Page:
Thursday, August 18, 2016

Stuffed Pepper Rings

I've mentioned my admiration for Arashi before, and I've admitted before that I do not speak Japanese, although I know probably a couple hundred words or so (mostly unexciting stuff like tabun [meaning probably] and ninjin [carrot] ).  Because I truly enjoy Arashi's TV shows, I don't let my lack of the language stop me and I watch anyway. 

I especially enjoy anything with Arashi member Aiba Masaki--he's funny, determined, cheerful, curious, energetic, kind, earnest--so I never miss an episode of his show Aiba Manabu (manabu means learning, to study).  On the show, he investigates lots of interesting things (like how to make thermometers or how large ships unload cargo) and he also pays a great deal of attention to food--where to find it, how to catch it, different ways to prepare it, the importance of eating seasonally.  It was no surprise then that the most recent episode featured a visit to a market in Chiba Prefecture.  The Manabu team was going to create a variety of food items for traditional 9-section wooden obento (lunch) boxes. 

They discussed the various fresh seasonal foods available and then they got cooking.  Vegetarian me, I'm not too exited about filleting fish but I was fascinated to see a different way of cooking spaghetti squash (somen kabocha)--much more effective than the unsatisfying methods I have used.  Slice into rings and boil--it separates very nicely and easily into noodle-like strands.  I will certainly be trying this!  

And then they got to the pretty green bell peppers (pima) that Aiba had chosen.  He very finely chopped mackerel  (saba) and onion (negibouzu), then added a small amount of cooked rice (gohan) and miso .  The chopped mixture was stuffed tightly into sliced bell pepper rings (about 1 inch thick).  The stuffed rings were pan-fried.  Aiba referred to them as being like a mackerel hamburger (the Japanese for hamburger is, well, hamburger--it's a loan word).  It looked so tasty!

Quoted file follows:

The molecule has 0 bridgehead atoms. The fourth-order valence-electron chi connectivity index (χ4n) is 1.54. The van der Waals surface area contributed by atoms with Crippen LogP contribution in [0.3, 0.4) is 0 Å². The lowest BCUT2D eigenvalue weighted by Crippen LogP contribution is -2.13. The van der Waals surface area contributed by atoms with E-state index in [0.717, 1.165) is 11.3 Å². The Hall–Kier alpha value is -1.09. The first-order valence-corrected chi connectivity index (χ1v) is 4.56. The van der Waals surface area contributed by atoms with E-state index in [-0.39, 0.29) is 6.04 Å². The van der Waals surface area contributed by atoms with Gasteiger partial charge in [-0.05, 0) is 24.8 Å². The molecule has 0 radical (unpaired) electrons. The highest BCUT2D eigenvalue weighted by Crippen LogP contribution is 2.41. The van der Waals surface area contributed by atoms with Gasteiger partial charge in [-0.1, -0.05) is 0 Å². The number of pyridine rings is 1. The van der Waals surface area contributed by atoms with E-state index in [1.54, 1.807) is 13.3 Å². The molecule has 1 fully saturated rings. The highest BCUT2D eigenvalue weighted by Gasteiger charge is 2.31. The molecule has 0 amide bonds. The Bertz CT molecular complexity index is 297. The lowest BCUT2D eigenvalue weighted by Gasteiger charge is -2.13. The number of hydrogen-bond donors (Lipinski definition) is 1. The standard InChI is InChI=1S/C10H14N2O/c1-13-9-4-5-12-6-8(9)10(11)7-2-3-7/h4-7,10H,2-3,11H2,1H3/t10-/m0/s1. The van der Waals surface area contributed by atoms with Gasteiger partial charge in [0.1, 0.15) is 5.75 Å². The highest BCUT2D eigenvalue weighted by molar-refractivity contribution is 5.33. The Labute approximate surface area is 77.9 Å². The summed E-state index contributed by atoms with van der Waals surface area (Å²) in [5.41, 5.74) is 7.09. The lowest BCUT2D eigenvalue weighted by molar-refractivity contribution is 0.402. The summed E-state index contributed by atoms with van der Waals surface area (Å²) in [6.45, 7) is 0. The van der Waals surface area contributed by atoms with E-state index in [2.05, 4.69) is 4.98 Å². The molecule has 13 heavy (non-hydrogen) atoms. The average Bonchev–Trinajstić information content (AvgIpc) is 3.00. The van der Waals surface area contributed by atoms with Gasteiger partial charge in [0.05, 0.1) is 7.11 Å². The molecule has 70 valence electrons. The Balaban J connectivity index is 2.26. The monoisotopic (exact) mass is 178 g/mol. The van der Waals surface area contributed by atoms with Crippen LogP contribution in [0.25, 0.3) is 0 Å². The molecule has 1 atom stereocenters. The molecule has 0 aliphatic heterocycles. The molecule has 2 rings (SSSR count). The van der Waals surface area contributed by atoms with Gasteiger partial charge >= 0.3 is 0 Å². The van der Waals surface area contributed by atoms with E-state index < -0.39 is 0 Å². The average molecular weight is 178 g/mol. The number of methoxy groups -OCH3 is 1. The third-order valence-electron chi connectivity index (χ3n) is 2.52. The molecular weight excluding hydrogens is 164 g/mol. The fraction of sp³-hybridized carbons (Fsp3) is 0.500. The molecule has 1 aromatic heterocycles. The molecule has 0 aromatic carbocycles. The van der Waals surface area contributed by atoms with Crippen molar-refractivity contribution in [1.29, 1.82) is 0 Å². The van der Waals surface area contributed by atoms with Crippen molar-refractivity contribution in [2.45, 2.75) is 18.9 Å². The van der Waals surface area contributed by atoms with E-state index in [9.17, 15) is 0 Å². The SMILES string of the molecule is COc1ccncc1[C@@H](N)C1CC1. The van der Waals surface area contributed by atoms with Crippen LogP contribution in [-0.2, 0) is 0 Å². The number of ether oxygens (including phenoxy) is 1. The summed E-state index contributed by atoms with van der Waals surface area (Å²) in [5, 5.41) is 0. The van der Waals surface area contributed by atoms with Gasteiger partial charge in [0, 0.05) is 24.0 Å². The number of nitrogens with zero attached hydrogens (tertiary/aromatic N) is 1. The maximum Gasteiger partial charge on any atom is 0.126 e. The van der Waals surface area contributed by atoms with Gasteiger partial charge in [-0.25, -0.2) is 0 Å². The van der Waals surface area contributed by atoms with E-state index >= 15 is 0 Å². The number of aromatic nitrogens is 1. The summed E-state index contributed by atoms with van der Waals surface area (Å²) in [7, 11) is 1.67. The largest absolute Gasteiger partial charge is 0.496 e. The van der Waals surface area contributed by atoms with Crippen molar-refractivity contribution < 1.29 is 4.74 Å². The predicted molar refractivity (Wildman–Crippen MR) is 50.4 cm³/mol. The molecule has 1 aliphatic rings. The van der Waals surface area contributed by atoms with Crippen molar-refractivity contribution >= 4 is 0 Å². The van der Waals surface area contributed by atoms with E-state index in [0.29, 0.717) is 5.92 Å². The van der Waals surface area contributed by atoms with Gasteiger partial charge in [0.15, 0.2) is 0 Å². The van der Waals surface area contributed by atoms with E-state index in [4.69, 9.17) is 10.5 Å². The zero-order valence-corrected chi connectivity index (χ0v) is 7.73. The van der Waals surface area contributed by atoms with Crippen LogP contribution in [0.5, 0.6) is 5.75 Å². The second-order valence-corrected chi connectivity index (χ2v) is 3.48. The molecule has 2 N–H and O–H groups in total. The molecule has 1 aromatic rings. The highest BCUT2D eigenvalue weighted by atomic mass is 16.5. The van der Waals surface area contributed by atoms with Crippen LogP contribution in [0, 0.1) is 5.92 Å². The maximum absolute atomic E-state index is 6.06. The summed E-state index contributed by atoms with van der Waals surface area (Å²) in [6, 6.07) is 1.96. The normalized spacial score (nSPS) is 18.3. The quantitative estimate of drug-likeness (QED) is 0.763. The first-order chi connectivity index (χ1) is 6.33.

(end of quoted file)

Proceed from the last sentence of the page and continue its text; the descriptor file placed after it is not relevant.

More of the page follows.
Of course, I won't be cooking or eating fish.  But I watched the scene over again (it's at about 13 minutes on this video link), and I thought about the peppers that were waiting in my small refrigerator.  I wondered if I could make my own vegetarian version, and I began to plot.

Onions, ok.  Rice, ok. No miso but I have the basic soup stock that I made a couple of months ago and that has nice flavor.  What could take the place of mackerel?  The fish would be juicy, I reasoned, and the rest of the ingredients were essentially dry.  Zucchini or summer squash could be good--those have lots of moisture content.  Eggplant would work.  And so could mushrooms--that would probably be the tastiest choice.  Maybe add a bit of cheese.

Of course, I wanted to go to the grocery store right away!  But I sensibly remembered the Pretend Ratatouille (in other words, eggplant) that's in portion-serving sizes in the freezer.  When you experiment, it makes sense to use whatever is on hand first.  I also don't have the sort of rice I would prefer (an Arborio type would be best) but I just bought a small bag of brown rice because it was clearance price--that would add different flavor.  Or I could jump out of the box altogether and put a pepper ring around one of my homemade lentil burgers (there are still 9 or 10 of those left in the freezer).

No, I haven't tried yet.  I'm still eating my breakfast while I type.  It's so much fun to be creative with stuff like this--I bet that half of the enjoyment is in just planning and plotting and imagining. 

Lunch is gonna be interesting.  Arigatou, Aiba-chan!

.....updating to add that I made stuffed pepper rings using just what I had on hand:  onion (which I sautéed before adding), rice, ratatouille, and parmesean.  I sautéed the pepper patties in butter.  Added just a little water and covered the pan to simmer for about 6 minutes or so, turning the pepper patties over just once--it takes a bit of caution to keep all together.


Result?  Oishii!  (That means tasty.)

 I will plan to experiment with this idea again soon using other ingredients.  Mushrooms next, I hope.

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